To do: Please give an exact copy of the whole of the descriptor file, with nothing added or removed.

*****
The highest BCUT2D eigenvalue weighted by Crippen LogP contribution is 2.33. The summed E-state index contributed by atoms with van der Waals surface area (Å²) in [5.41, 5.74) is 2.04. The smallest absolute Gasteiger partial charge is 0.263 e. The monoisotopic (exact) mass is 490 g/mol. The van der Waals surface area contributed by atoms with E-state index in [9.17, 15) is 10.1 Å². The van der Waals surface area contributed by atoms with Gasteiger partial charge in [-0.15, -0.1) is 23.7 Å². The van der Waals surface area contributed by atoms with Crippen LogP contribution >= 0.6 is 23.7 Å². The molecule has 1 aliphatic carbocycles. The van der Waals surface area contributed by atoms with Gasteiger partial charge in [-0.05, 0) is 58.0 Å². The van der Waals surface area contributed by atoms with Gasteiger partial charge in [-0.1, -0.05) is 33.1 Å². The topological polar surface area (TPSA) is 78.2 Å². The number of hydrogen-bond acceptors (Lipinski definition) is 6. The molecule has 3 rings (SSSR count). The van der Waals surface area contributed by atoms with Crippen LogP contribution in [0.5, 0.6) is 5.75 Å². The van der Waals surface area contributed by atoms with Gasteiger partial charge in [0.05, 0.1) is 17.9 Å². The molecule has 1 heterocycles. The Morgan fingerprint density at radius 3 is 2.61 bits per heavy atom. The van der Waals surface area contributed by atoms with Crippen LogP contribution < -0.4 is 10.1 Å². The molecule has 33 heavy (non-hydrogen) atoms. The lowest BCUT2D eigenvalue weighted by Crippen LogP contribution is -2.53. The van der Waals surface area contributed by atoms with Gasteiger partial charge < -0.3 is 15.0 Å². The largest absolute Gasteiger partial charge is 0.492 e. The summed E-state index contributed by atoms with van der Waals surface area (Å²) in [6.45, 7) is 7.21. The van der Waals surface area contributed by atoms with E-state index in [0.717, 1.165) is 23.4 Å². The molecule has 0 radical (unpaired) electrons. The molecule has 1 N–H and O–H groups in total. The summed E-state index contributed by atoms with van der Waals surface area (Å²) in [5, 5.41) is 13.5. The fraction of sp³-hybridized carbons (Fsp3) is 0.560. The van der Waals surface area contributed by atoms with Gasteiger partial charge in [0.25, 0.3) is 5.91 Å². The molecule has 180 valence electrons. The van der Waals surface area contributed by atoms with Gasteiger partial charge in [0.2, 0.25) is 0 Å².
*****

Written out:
The highest BCUT2D eigenvalue weighted by Crippen LogP contribution is 2.33. The summed E-state index contributed by atoms with van der Waals surface area (Å²) in [5.41, 5.74) is 2.04. The smallest absolute Gasteiger partial charge is 0.263 e. The monoisotopic (exact) mass is 490 g/mol. The van der Waals surface area contributed by atoms with E-state index in [9.17, 15) is 10.1 Å². The van der Waals surface area contributed by atoms with Gasteiger partial charge in [-0.15, -0.1) is 23.7 Å². The van der Waals surface area contributed by atoms with Crippen LogP contribution >= 0.6 is 23.7 Å². The molecule has 1 aliphatic carbocycles. The van der Waals surface area contributed by atoms with Gasteiger partial charge in [-0.05, 0) is 58.0 Å². The van der Waals surface area contributed by atoms with Gasteiger partial charge in [-0.1, -0.05) is 33.1 Å². The topological polar surface area (TPSA) is 78.2 Å². The number of hydrogen-bond acceptors (Lipinski definition) is 6. The molecule has 3 rings (SSSR count). The van der Waals surface area contributed by atoms with Crippen LogP contribution in [0.5, 0.6) is 5.75 Å². The van der Waals surface area contributed by atoms with Gasteiger partial charge in [0.05, 0.1) is 17.9 Å². The molecule has 1 heterocycles. The Morgan fingerprint density at radius 3 is 2.61 bits per heavy atom. The van der Waals surface area contributed by atoms with Crippen LogP contribution < -0.4 is 10.1 Å². The molecule has 33 heavy (non-hydrogen) atoms. The lowest BCUT2D eigenvalue weighted by Crippen LogP contribution is -2.53. The van der Waals surface area contributed by atoms with Gasteiger partial charge < -0.3 is 15.0 Å². The largest absolute Gasteiger partial charge is 0.492 e. The summed E-state index contributed by atoms with van der Waals surface area (Å²) in [6.45, 7) is 7.21. The van der Waals surface area contributed by atoms with E-state index in [0.717, 1.165) is 23.4 Å². The molecule has 0 radical (unpaired) electrons. The molecule has 1 N–H and O–H groups in total. The summed E-state index contributed by atoms with van der Waals surface area (Å²) in [5, 5.41) is 13.5. The fraction of sp³-hybridized carbons (Fsp3) is 0.560. The van der Waals surface area contributed by atoms with Gasteiger partial charge in [0.25, 0.3) is 5.91 Å². The molecule has 180 valence electrons. The van der Waals surface area contributed by atoms with Gasteiger partial charge in [0.2, 0.25) is 0 Å².